We’ve completed over 50 strategic projects looking at how blockchain changes business: What are the opportunities, and what are the big challenges? And we’re launching a second round of the program where we have another 50 projects underway. And this is one of the coolest things about this course—until now, you had to pay $200,000 to get access to this research, but it’s part of the course. Many of these projects and their deliverables and reports are being made available to the learners. You get millions of dollars’ worth of research that previously has not been available.
You mentioned votes earlier. I know that you’re Canadian, but is there anybody in the current U.S. presidential field who’s impressed you from a tech-policy standpoint?
I honestly haven’t really studied it, but if I were running for president of the United States in 1995, I might say, “There’s this thing called the internet that has a lot of possibilities for prosperity and economic development. It will change the way that we communicate and might lead to improvements in government. And I want you all to know about that, because I get this.” Surely someone or some candidates will emerge today and say a similar thing [about blockchain]. A big chunk of the population would think, “Wow, there’s a candidate that understands a really big sea change in society that could be at the heart of building an innovation economy and solving many of our big, intractable problems.” A candidate needs to think about what all this means and what has to be done.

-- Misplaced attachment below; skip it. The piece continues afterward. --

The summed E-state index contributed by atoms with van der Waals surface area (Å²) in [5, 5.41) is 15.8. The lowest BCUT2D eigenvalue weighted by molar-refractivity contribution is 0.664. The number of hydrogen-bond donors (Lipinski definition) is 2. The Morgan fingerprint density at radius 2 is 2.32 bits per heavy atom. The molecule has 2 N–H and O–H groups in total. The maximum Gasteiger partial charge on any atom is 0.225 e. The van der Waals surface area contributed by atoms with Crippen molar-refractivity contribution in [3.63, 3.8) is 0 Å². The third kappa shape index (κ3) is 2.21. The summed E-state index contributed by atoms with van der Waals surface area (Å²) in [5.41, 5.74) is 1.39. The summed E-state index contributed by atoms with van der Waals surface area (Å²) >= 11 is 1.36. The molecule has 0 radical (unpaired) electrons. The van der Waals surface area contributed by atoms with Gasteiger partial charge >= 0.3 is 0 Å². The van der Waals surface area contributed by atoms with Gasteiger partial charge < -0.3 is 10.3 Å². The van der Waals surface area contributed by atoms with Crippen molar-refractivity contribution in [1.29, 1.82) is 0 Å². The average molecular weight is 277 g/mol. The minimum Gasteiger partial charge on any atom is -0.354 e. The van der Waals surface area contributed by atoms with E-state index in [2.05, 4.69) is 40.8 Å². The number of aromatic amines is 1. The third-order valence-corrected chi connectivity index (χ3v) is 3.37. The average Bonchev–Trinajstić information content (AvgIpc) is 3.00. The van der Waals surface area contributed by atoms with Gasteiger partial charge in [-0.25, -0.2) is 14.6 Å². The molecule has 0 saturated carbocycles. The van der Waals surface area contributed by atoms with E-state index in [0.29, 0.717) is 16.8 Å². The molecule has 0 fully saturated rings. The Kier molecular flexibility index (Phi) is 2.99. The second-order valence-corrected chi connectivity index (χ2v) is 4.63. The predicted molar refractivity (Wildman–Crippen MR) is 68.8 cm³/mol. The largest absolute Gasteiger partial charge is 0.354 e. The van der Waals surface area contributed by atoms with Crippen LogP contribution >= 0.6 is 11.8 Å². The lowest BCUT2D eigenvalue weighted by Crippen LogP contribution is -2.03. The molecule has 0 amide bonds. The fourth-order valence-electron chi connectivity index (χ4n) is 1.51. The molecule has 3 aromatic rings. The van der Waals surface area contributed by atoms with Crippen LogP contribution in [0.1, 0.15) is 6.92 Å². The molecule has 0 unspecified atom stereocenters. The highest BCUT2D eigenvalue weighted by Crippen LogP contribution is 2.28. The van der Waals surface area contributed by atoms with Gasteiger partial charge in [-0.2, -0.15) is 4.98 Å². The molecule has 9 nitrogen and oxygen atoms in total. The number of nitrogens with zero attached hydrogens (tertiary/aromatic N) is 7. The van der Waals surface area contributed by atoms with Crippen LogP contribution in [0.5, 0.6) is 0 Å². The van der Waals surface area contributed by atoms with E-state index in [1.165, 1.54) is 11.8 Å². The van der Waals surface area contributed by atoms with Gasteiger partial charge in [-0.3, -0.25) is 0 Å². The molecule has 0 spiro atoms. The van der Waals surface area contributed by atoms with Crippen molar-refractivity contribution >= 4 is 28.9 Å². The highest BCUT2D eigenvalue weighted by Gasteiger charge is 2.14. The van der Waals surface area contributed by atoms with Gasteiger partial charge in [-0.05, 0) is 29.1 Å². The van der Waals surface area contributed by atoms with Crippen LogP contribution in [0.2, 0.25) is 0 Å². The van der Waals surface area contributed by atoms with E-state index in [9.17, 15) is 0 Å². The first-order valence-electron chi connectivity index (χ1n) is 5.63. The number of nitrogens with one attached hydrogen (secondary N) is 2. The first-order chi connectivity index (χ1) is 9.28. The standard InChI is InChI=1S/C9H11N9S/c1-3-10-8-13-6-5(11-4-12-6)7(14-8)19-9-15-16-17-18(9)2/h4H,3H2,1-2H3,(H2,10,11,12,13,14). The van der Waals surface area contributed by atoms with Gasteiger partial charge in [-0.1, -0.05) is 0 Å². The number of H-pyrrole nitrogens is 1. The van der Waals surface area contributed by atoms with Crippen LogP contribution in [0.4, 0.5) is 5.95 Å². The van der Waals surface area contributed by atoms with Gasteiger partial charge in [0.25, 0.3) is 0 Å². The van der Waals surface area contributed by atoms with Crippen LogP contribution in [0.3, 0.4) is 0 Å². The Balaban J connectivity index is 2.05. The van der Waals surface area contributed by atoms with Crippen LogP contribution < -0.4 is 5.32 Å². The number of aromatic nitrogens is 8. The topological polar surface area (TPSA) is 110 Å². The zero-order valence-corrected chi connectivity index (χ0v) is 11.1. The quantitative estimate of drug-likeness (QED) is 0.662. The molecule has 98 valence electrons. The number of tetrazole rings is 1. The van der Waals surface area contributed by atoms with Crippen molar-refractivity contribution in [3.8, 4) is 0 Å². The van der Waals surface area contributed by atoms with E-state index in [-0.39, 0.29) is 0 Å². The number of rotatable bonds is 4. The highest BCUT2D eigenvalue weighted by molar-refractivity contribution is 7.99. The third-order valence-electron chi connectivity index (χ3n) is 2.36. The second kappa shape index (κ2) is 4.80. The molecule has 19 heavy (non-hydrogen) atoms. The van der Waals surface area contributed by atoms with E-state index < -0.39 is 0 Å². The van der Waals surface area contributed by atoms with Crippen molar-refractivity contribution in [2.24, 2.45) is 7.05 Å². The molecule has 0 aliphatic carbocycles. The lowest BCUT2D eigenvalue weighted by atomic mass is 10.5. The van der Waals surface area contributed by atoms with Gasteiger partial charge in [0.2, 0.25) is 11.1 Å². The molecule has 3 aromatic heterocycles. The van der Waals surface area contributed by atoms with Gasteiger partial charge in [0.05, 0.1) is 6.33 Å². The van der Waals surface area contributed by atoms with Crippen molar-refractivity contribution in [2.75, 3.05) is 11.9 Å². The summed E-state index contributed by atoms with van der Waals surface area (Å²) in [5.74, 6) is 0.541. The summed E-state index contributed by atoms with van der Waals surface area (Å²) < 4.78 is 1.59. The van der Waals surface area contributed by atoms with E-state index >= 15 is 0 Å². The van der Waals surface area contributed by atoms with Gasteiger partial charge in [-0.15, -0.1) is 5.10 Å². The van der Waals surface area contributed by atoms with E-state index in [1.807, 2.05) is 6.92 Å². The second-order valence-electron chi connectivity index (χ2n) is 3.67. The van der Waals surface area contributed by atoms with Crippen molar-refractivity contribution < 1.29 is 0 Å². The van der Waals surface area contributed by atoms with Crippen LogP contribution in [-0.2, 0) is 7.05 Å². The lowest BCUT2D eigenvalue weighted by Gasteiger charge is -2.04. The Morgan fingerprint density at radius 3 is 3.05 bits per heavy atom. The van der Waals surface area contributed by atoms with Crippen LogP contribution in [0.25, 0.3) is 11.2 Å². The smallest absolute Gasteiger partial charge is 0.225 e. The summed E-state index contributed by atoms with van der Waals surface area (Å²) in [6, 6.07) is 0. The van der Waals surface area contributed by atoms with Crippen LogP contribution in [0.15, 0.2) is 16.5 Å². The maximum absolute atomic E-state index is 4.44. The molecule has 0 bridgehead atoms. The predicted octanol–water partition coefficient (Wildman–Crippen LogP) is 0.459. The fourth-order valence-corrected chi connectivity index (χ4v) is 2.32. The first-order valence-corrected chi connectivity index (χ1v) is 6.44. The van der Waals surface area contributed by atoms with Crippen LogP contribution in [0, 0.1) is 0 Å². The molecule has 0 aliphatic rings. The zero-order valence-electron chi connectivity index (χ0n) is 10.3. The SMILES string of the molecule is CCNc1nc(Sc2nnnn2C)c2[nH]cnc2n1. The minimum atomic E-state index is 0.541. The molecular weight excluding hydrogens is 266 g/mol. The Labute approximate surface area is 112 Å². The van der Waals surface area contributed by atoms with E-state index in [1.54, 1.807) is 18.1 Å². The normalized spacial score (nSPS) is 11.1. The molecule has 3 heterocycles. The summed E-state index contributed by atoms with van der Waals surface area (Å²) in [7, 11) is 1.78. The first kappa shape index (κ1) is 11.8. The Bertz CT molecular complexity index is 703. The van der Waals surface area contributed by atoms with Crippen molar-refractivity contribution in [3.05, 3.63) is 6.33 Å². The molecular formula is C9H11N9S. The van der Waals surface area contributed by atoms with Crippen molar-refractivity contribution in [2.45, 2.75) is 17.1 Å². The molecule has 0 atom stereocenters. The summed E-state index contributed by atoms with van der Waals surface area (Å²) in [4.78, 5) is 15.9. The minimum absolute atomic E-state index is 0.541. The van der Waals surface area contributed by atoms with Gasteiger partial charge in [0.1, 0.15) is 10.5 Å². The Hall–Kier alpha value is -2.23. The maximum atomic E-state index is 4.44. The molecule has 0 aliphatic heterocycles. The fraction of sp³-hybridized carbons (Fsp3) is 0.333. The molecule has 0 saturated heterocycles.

In his now famous segment on blockchain and cryptocurrency, John Oliver riffed on an interview you did in which you said that hacking a blockchain “would be like turning a Chicken McNugget back into a chicken.” What was that like to be part of a John Oliver joke?
I love it. I use that clip in many of my speeches today because it’s so funny. He actually didn’t make fun of the analogy; he had fun with the analogy. I mean, a blockchain is a highly processed thing. It’s kind of like a Chicken McNugget, and to hack it would be like turning a Chicken McNugget into a chicken. And Oliver said, “Hold it, that’s a horrible thought. Imagine that chicken if it came back. That would be one messed-up chicken. It would be suffering from PTSD, and it would be writing haunting poetry about the experience: ‘The things I saw/Bacaw, bacaw.’ It’s one of the funniest things I’ve seen on television, and I was happy to be the inspiration for it.
Photo courtesy of Don Tapscott.